A glorious debut that T.C. Boyle calls "powerful and deeply moving" that follows two young Mormon missionaries in Brazil and their tense, peculiar friendship. Elder McLeod - outspoken, surly, a brash American - is nearing the end of his mission in Brazil. For nearly two years he has spent his days studying the Bible and the Book of Mormon, knocking on doors, teaching missionary lessons - "experimenting on the word". His new partner is Elder Passos, a devout, ambitious Brazilian who found salvation and solace in the church after his mother’s early death. The two men are at first suspicious of each other, and their work together is frustrating, fruitless. That changes when a beautiful woman and her husband offer the missionaries a chance to be heard, to put all of their practice to good use, to test the mettle of their faith. But before they can bring the couple to baptism, they must confront their own long-held beliefs and doubts, and the simmering tensions at the heart of their friendship.
©2013 Ryan McIlvain (P)2013 Recorded Books
There is no Frigate like a Book To take us Lands away Nor any Coursers like a Page Of prancing Poetry – Emily Dickinson
Ryan McIlvain, the author of Elders, did a great job of writing the story of two Mormon missionaries and creating enough conflict between them to make a good book. The tension between the two characters builds and builds to a level where the reader just HAS to know how it’s going to turn out. The even bigger conflict is the internal one in the mind of Elder McLeod, the American missionary. It becomes apparent to the reader that Elder McCloud is not really suited to the Mormon way of life, but he’s been brought up in it and has to realize this in his own way and on his own timeline. It is a real feat that the author is able to make this timeline interesting by combining these two conflicts and coming up with a very readable, enjoyable book.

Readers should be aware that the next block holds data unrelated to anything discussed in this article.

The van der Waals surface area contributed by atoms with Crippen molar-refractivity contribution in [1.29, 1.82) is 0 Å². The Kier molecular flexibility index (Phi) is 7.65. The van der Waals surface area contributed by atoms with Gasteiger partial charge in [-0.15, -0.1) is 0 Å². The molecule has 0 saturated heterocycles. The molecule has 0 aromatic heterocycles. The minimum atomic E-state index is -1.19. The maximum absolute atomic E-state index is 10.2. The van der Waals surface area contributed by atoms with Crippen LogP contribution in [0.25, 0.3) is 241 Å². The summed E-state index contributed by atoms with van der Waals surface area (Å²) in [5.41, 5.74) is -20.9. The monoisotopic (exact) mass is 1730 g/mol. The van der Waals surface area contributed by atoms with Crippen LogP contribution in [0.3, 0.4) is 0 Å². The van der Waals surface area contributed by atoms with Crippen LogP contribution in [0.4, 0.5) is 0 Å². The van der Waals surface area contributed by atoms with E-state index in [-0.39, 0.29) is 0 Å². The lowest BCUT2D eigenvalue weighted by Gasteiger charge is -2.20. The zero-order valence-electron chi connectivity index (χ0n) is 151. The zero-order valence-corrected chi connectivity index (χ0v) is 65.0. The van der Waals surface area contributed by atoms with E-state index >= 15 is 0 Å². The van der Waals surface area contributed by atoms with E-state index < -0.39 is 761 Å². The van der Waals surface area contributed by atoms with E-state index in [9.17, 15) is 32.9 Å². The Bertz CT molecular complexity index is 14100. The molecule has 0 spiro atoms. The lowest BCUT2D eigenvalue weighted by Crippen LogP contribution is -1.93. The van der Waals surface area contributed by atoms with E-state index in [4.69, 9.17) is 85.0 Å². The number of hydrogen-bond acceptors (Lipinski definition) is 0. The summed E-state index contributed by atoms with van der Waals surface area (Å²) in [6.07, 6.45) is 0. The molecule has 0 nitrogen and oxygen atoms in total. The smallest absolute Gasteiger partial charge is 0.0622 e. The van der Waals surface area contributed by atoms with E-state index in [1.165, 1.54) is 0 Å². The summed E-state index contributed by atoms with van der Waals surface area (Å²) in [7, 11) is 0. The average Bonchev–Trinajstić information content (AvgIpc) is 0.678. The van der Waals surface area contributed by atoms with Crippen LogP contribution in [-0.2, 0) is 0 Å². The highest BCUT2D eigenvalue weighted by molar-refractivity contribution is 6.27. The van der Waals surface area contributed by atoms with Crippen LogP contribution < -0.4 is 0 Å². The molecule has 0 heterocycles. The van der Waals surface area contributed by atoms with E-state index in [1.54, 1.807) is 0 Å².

Elders is also an interesting look at the Mormon religion. Most of the rules that are revealed in the book are almost unbelievable to me, but I found it fascinating to read about them and how the young people, or all the people, in the book deal with these rules. I’ve been on the inside of the door which I’ve locked to avoid the Mormons because I do NOT want to hear their proselytizing, but this book gave me an opportunity, without having to open the door, to read about what they are like, and what it might be like to be a Mormon. I can’t help thinking of Mitt Romney and wondering if they told HIM to wear his blue jeans to bed at night to help guard against the evils of masturbation!
After reading Elders, I found an interesting interview with the author, Ryan McIlvain on Fresh Air with Terri Gross on NPR, by the way. That is worth a listen!
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